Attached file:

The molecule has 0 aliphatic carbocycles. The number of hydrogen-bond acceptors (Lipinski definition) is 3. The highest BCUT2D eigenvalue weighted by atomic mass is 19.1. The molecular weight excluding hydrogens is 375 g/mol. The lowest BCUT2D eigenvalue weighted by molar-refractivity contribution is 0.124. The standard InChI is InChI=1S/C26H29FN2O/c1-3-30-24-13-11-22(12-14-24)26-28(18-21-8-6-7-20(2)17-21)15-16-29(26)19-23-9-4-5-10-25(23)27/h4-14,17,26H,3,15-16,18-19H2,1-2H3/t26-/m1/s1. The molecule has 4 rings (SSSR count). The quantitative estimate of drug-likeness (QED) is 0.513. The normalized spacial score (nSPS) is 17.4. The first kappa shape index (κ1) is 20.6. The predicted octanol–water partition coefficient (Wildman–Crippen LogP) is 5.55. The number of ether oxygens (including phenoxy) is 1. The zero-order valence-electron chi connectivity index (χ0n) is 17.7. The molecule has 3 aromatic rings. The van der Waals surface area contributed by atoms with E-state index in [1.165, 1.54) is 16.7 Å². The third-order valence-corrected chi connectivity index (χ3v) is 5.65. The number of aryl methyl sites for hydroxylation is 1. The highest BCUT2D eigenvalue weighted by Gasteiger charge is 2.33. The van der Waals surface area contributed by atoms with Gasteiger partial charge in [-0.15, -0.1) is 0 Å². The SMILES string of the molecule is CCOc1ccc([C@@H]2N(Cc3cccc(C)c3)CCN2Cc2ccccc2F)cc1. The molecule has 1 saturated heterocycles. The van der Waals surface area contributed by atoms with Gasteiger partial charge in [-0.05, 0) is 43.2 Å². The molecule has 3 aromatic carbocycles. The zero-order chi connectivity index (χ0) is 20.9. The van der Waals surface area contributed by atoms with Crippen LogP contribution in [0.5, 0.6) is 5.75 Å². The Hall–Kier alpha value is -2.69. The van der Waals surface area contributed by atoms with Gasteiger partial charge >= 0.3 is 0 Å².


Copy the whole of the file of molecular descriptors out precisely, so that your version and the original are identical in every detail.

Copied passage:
The molecule has 0 aliphatic carbocycles. The number of hydrogen-bond acceptors (Lipinski definition) is 3. The highest BCUT2D eigenvalue weighted by atomic mass is 19.1. The molecular weight excluding hydrogens is 375 g/mol. The lowest BCUT2D eigenvalue weighted by molar-refractivity contribution is 0.124. The standard InChI is InChI=1S/C26H29FN2O/c1-3-30-24-13-11-22(12-14-24)26-28(18-21-8-6-7-20(2)17-21)15-16-29(26)19-23-9-4-5-10-25(23)27/h4-14,17,26H,3,15-16,18-19H2,1-2H3/t26-/m1/s1. The molecule has 4 rings (SSSR count). The quantitative estimate of drug-likeness (QED) is 0.513. The normalized spacial score (nSPS) is 17.4. The first kappa shape index (κ1) is 20.6. The predicted octanol–water partition coefficient (Wildman–Crippen LogP) is 5.55. The number of ether oxygens (including phenoxy) is 1. The zero-order valence-electron chi connectivity index (χ0n) is 17.7. The molecule has 3 aromatic rings. The van der Waals surface area contributed by atoms with E-state index in [1.165, 1.54) is 16.7 Å². The third-order valence-corrected chi connectivity index (χ3v) is 5.65. The number of aryl methyl sites for hydroxylation is 1. The highest BCUT2D eigenvalue weighted by Gasteiger charge is 2.33. The van der Waals surface area contributed by atoms with Gasteiger partial charge in [-0.15, -0.1) is 0 Å². The SMILES string of the molecule is CCOc1ccc([C@@H]2N(Cc3cccc(C)c3)CCN2Cc2ccccc2F)cc1. The molecule has 1 saturated heterocycles. The van der Waals surface area contributed by atoms with Gasteiger partial charge in [-0.05, 0) is 43.2 Å². The molecule has 3 aromatic carbocycles. The zero-order chi connectivity index (χ0) is 20.9. The van der Waals surface area contributed by atoms with Crippen LogP contribution in [0.5, 0.6) is 5.75 Å². The Hall–Kier alpha value is -2.69. The van der Waals surface area contributed by atoms with Gasteiger partial charge >= 0.3 is 0 Å².